Could the high levels of mortgages that Rugby people take out cause another property crash?
Many Rugby homeowners and landlords have been contacting me recently and asking what will happen to the Rugby (and the UK) property market? More specifically, will we have a repeat of the 2008/9 Credit Crunch property crash?
High mortgage payments were one of the critical catalysts to Rugby house prices dropping by between 16% and 19% (depending on the type of property) in just over one year in Rugby.
To answer that question, let me look at the mortgage numbers locally to see where we stand in the Rugby area.
13,764 of the 18,122 property sales in the last decade in Rugby were made with a mortgage.
76% of our local authority area house purchases have been made with a mortgage (meaning 24% are made with 100% cash).
Interesting, when compared with the national average of 67.4% of house purchases with a mortgage over the last decade.
However, what is thought-provoking is the number of house purchasers buying with a mortgage has steadily been increasing over the last decade.
Between 2012 and 2017, the percentage of people buying with a mortgage was 74%, yet over the last five years in Rugby, that has risen to 77.5%.
Initially, this doesn’t sound good. Yet, as always with my articles on the Rugby property market, the devil is always in the detail.
The issue is that most people need a mortgage to buy their home.
However, it’s not the amount of mortgage that is the issue, more the level of monthly payments. So, if you fix your mortgage rate, then your payments are fixed (a good idea especially as interest rates are on the rise).
In the last quarter, just under nineteen out of twenty (94.35%) of new borrowers that took out a mortgage had a fixed-rate mortgage at an average interest rate of 1.84%.
That’s good news for recent buyers as most of their payments won’t rise even though Bank of England’s interest rates have risen over the last few months. Yet it’s essential to see what existing homeowners with mortgages have done with their mortgage rates (i.e. fixed or not) as they form the bulk of the property market.
This is because in 2008/9 (the last crash), many people were unable to afford their high monthly mortgage payments when they were made redundant because interest rates were much higher. This meant many Rugby homeowners ‘dumped’ their houses onto the market, all in one go in 2008, because they couldn’t afford their high mortgage payments.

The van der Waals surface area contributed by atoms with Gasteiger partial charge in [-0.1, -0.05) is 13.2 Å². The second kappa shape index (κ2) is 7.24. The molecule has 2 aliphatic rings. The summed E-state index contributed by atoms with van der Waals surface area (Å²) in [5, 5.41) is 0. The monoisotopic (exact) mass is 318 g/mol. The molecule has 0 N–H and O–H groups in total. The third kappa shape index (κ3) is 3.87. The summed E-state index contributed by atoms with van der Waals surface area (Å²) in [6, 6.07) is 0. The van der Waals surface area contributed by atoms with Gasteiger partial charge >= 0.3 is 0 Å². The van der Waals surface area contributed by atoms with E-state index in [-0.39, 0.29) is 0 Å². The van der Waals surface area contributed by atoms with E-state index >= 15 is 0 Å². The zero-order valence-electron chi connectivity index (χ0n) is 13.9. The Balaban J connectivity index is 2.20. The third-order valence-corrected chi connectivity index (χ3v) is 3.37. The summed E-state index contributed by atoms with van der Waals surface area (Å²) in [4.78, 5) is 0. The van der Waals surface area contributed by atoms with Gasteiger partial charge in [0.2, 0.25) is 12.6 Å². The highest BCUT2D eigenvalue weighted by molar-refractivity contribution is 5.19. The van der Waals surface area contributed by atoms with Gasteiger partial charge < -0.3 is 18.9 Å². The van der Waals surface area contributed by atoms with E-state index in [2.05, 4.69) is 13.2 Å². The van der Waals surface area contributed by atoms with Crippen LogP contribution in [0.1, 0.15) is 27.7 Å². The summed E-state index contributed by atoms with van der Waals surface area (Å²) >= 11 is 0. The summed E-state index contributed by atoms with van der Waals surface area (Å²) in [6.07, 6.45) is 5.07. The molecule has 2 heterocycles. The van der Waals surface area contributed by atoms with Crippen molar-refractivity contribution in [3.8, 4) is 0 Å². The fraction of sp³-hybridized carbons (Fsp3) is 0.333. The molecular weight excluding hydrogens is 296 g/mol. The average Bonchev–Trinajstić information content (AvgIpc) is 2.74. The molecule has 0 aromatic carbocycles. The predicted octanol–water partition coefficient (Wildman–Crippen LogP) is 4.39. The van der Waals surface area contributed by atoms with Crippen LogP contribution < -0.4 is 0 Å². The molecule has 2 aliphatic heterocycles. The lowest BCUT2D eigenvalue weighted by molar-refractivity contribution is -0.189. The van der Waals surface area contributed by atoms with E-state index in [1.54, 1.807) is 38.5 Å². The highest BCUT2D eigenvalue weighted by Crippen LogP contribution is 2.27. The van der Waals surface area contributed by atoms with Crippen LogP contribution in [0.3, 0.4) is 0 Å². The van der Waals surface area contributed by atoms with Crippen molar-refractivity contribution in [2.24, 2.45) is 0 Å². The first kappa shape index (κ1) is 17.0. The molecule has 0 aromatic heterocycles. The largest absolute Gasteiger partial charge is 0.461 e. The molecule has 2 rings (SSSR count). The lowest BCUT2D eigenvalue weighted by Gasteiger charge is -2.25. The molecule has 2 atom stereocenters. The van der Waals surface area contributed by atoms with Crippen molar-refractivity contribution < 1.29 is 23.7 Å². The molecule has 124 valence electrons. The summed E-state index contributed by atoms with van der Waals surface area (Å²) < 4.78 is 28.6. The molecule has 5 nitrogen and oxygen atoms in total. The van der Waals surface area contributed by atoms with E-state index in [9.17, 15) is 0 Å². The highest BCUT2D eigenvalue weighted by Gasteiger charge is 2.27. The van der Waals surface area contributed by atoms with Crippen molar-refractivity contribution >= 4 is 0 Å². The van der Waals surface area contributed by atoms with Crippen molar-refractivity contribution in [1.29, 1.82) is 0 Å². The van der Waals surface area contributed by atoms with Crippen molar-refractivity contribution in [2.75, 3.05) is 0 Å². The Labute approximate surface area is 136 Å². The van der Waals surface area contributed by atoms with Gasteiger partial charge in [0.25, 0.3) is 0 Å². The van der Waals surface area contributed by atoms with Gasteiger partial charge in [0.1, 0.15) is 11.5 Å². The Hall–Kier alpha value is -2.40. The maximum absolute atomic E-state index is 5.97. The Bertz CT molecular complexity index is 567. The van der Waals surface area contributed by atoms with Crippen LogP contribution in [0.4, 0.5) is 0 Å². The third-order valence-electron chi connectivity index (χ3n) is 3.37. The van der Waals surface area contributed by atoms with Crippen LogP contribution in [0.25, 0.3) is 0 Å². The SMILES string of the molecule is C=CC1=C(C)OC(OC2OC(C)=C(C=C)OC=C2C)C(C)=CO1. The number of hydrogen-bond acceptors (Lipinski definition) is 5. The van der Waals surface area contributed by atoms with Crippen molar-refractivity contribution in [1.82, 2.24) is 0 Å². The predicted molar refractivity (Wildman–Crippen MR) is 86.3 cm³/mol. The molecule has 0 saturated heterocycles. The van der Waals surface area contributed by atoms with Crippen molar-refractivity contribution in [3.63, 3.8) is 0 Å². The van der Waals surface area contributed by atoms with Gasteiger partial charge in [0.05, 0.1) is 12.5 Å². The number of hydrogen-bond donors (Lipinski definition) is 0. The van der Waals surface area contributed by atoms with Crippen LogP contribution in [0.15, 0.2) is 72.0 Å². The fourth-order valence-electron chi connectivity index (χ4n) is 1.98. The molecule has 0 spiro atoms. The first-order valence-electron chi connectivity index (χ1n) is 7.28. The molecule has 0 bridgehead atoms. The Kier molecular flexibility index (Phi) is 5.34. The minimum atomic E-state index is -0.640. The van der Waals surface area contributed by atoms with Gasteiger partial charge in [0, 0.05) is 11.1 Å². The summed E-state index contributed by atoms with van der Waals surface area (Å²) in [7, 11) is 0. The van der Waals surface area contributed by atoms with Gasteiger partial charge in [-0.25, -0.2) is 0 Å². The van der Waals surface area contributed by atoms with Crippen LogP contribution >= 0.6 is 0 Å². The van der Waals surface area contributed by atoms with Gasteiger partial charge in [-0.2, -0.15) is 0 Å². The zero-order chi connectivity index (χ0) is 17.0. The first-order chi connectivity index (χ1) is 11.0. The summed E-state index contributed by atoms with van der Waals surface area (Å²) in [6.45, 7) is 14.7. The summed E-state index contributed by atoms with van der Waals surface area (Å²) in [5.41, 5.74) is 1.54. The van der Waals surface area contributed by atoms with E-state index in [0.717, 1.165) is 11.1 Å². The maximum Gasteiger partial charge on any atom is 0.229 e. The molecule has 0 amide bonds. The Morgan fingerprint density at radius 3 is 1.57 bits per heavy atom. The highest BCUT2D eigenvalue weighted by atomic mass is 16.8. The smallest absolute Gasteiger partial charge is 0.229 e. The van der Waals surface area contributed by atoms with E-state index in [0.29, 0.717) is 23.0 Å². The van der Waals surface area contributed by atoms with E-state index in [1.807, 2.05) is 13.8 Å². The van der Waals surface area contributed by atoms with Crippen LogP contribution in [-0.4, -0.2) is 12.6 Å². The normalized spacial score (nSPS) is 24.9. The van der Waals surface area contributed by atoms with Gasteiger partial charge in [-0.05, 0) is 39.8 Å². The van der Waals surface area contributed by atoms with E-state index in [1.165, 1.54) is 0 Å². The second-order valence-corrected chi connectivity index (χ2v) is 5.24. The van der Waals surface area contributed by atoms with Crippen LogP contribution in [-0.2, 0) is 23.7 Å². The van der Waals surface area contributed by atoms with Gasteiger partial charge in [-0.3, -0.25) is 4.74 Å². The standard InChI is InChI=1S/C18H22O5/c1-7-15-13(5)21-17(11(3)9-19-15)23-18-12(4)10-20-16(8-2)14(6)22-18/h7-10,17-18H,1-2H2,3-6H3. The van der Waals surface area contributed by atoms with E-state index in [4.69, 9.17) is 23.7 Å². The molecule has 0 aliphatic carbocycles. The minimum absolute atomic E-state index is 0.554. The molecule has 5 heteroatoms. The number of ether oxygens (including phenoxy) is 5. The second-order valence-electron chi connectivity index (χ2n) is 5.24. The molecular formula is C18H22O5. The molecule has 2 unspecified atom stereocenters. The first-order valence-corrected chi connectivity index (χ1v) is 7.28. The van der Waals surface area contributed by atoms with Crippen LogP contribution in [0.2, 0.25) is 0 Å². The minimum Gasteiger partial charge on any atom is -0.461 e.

Also, the banks could not lend money for mortgages as easily because of the Credit Crunch, meaning fewer people could get a mortgage, so the demand for Rugby houses dropped as well.
In a nutshell, the number of Rugby properties on the market almost doubled overnight in 2008, yet demand plummeted as mortgages were hard to come by. High supply and low demand meant Rugby house prices nosedived in 2008/9.
Going into the Credit Crunch, one in six (60.4%) homeowners with a mortgage had a fixed rate at an average of 5.76%. By 2013, this had dropped to one in three people (33.29%) having a fixed-rate mortgage at an average of 3.34%.
Yet today, just under 17 out of 20 homeowners with a mortgage have a fixed rate at an average of 1.97%.
Whilst the country might owe collectively £1,630.5 billion in mortgages, irrespective of increasing rates, most homeowners have protected themselves with a low fixed interest rate.
Also, the overall ratio of mortgage debt in the UK, compared to the value of the homes the mortgages are lent on, is also low compared to the year before the last property crash. This ratio is called the Loan to Value ratio (LTV). The higher the LTV, the less equity the homeowner has in the property.
In 2007 (the year before the crash), only 49.4% of people had a mortgage less than 75% of the house’s value (i.e. they had an LTV of less than 75%). Today that stands at 60.9%, which means more people have more equity in their property.
Another thought on why the country is in a better position is only 4.22% of mortgages have a 90% or higher LTV (compared to 16.28% just before the crash in 2007).
1 in 6 people were vulnerable to negative equity in the last property crash, whilst today that would only be 1 in 25.
This means if we do have another property market correction for any other reason … the number of people in negative equity will be much smaller, so it won’t affect the property market as much.
So, in conclusion, as we have fewer people with high LTV mortgages and fixed rates that are a third of what they were in the Credit Crunch, we are, as a country, in a better position to weather any storm.
If you would like any advice or opinion on the Rugby property market, be it buying or selling or anything to do with investing in the Rugby buy-to-let property market, don’t hesitate to drop me a line.